Can type 2 diabetes be reversed? A researcher says yes.
Exercise and cutting calories can lead to curing type 2 diabetes within months. From the Web site of Professor Roy Taylor at Newcastle University, UK Further information on the research on Reversing Type 2 Diabetes Thank you for contacting me about the studies on reversing type 2 diabetes. These have caused great interest amongst people with diabetes, and as of 2016, I have received over 3,000 enquiries and messages. Although I have replied to most of these personally, I am sorry to say that it is no longer feasible to do this. The research continues. I hope the following items will provide some useful information, but bear in mind that this is only factual information and only your doctor can provide personal medical advice.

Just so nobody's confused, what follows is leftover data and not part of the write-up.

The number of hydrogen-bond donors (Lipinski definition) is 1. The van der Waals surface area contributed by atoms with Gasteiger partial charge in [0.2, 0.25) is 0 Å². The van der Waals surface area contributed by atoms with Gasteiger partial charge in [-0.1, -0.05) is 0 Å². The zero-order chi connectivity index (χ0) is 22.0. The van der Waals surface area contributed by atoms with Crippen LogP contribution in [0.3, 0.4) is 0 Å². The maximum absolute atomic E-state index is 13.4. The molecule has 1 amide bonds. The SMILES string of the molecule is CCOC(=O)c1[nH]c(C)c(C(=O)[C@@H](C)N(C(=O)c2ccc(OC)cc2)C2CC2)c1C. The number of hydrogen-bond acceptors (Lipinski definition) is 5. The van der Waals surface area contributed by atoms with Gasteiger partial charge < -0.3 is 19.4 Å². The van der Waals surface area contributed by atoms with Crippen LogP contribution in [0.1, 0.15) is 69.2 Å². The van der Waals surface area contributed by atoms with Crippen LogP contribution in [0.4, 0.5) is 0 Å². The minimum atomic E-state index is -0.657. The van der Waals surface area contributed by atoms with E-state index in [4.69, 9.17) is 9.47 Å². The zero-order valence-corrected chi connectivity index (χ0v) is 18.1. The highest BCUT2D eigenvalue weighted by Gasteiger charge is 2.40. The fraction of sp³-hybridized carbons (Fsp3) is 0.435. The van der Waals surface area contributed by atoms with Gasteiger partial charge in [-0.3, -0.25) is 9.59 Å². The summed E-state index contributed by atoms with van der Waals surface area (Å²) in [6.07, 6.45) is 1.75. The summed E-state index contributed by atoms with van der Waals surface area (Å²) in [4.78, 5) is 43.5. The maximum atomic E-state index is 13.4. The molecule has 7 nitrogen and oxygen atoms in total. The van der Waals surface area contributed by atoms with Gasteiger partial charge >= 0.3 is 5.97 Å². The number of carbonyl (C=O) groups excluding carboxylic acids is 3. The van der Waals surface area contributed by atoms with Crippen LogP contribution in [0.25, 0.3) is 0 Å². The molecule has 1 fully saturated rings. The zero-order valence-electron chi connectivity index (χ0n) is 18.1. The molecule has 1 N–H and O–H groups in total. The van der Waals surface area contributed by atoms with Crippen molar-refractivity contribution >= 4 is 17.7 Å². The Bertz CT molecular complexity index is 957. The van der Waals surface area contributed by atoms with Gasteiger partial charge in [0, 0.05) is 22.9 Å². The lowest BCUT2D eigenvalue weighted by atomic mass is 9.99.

What are the main research findings? 1. The initial study was in people who had type 2 diabetes of up to 4 years. The CounterBalance study now shows that longer duration type 2 diabetes can be reversed. However, after more than 10 years of diabetes a return to normal glucose control, even with major weight loss, is much less likely. 2. It is certainly possible to wake up the insulin producing cells of the pancreas by losing a substantial amount of weight. 3. This happens at the same time as the fat content in the pancreas decreases. Previous studies have shown that fat stops insulin release, so it is reasonable to deduce that the removal of fat from the pancreas allowed insulin release to normalise. Could it work for me? This research is in “type 2 diabetes”, the usual common form of diabetes. There are some rare forms of diabetes which may appear to be type 2 diabetes: a) Diabetes occurring after several attacks of pancreatitis is likely to be due to direct damage to the pancreas (known as “pancreatic diabetes”) b) Secondly, people who are slim and are diagnosed with diabetes in their teens and twenties, with a very strong family history of diabetes, may have a genetic form (known as “monogenic diabetes”) c) Thirdly, type 1 diabetes sometimes comes on slowly in adults, and these people usually require insulin therapy within a few years of diagnosis (“slow onset type 1”) None of these will respond in the same way as the common, true type 2 diabetes. So, if you have the common form of type 2 diabetes, this could work for you. However, you should not underestimate just how much change in your day-to-day life will be necessary to bring this about. It requires motivation and persistence. Could it work for people with a normal BMI? Yes, most certainly, provided that the diagnosis of type 2 diabetes is correct. Some people are unable to cope with even moderate amounts of fat in their liver and pancreas. Type 2 diabetes only happens when a Personal Fat Threshold is exceeded. Losing weight from a level, which is “normal” for the general population, is then essential for health. See the online article by Richard Doughty. Practical advice The particular diet used in the 2011 study was designed to mimic the sudden reduction of calorie intake that occurs after gastric bypass surgery. By using such a vigorous approach, we were testing whether we could reverse diabetes in a similar short time period to that observed after surgery. The essential point is that substantial weight loss must be achieved. The time course of weight loss is much less important. It is a simple fact that the fat stored in the wrong parts of the body (inside the liver and pancreas) is used up first when the body has to rely upon its own stores of fat to burn. Any pattern of eating which brings about substantial weight loss over a period of time will be effective. Different approaches suit different individuals best. It is also very important to emphasise that sustainability of weight loss is the most important thing to ensure that diabetes stays away after the initial weight loss. Ordinary steady weight loss, by cutting back on the amount eaten each day, may be preferable. However, if you are not able to lose around 2½ stone over, say, six months by this approach, then the very low calorie diet may be best for you. We now know that the very low calorie approach can be followed by very steady weight control. A. The standard approach would involve: a) Decreasing total food (and alcohol) intake by about one half b) Using smaller plates c) Eating more slowly d) Recognising that the sensation of hunger is sign of success, not a signal to eat e) Enjoy that hunger. Celebrate with a glass of water; maybe fizzy water However, if a person finds this difficult, the liquid meal approach could be used. More details about steady, sustainable weight loss are available on the Diabetes UK website. B. The research diet To carry out the Newcastle research study, the following diet was used: One sachet of a liquid formula diet (~ 200 calories) three times per day. The study used Optifast, but there are many other brands. Three portions of non-starchy vegetables per day. Lack of variety was a big problem of the diet, so we devised a few recipes to make the vegetables more interesting. The range of possibilities is infinite, but you can find the recipes we used on the website - http://www.ncl.ac.uk/magres/research/diabetes/reversal.htm. No alcohol (merely because alcohol itself is so calorific – 7 calories in every gram). You should consult your doctor before embarking upon any very low calorie diet. In particular, any medication you are taking may need to be adjusted. Some general information about this is also on the website. None of this information is a substitute for proper, individual medical advice. Our research subjects found the diet challenging to stick to especially in the first 36 hours. Motivated people were selected to take part in the research and support from the team was given frequently. Support from the families of the research volunteers was very important in helping them comply with the diet. Hunger was not a particular problem after the first few days, but the complete change in social activities (not going to the pub, not joining in the family meals etc.) was a challenge over the eight weeks. Careful planning in advance is essential. Optifast Although Optifast was used in the study, this is not readily available in the UK. An alternative liquid food supplement of similar calorific content is equally suitable. These are available from most local supermarkets; you should try several brands to find one most suited to your taste. One brand available on the internet is Exante. Do not be concerned by the high sugar content, as after the first day of very low calorie diet your body is able to handle this reasonably well. The product may need to be made up in water or skimmed milk. Always read the advice upon the particular product. After achieving your target weight - how do you keep your weight down in the long term? 1. Once you are at your personal target weight, the critical thing now is to become accustomed to eating approximately 2/3 of the total amount you used to eat. Plan a gradual transition to normal eating over 2 -4 weeks. There need be no restriction upon any particular foodstuffs, although naturally foods that are very calorie-dense are best avoided. The goal is keeping the weight down [you may find your weight increases 1 – 2 kg over a few days on returning to a higher calorie intake; this is because your glycogen stores return to normal and glycogen is stored in the water inside your body]. 2. If you are increasing your exercise, do not eat more. It is so easy to over- compensate for exercise. 3. Most people maintain a consistent healthy weight in the long term; most successfully by: a) Weigh weekly - write it down b) Watch portion size carefully and don’t eat between meals c) Walk, cycle, stairs. Maintain a high level of everyday physical activity d) Party but payback. Enjoy life and especially occasions to celebrate, but there is a price. You must eat only about half your current intake for a few days How about exercise? Do not increase your usual daily activity whilst losing weight. However, a sustainable increase during long term weight maintenance is wise, along with keeping food portion size under control. What research is going on? Diabetes UK have funded a major 5 year study (DiRECT) to find out how many people can reverse or improve their diabetes by a low calorie liquid diet. This is being carried out entirely in Primary Care. Further details are available on the Diabetes UK website. Further information will be posted on the website www.ncl.ac.uk/magres/research/diabetes. Already available are the links to the full scientific paper describing the reversibility of diabetes study and also the scientific review of the existing knowledge in 2008, which described the “twin cycle hypothesis” which we have now tested. An up-to-date review of how weight loss works was added in 2013. In 2016, a review of what is happening to the insulin producing cells (beta cells) provides further explanation. Also available is a paper, w hi ch describes what happened to diabetes when weight loss was achieved at home. This information was provided by many people around the world using email. In the Information for Doctors, other research papers are available. Also, all information will be added to the website, which is updated from time to time. Please remember that this website and its links provide information and not personal medical advice. Do consult your Doctor for personal advice. Thank you for your interest in this work.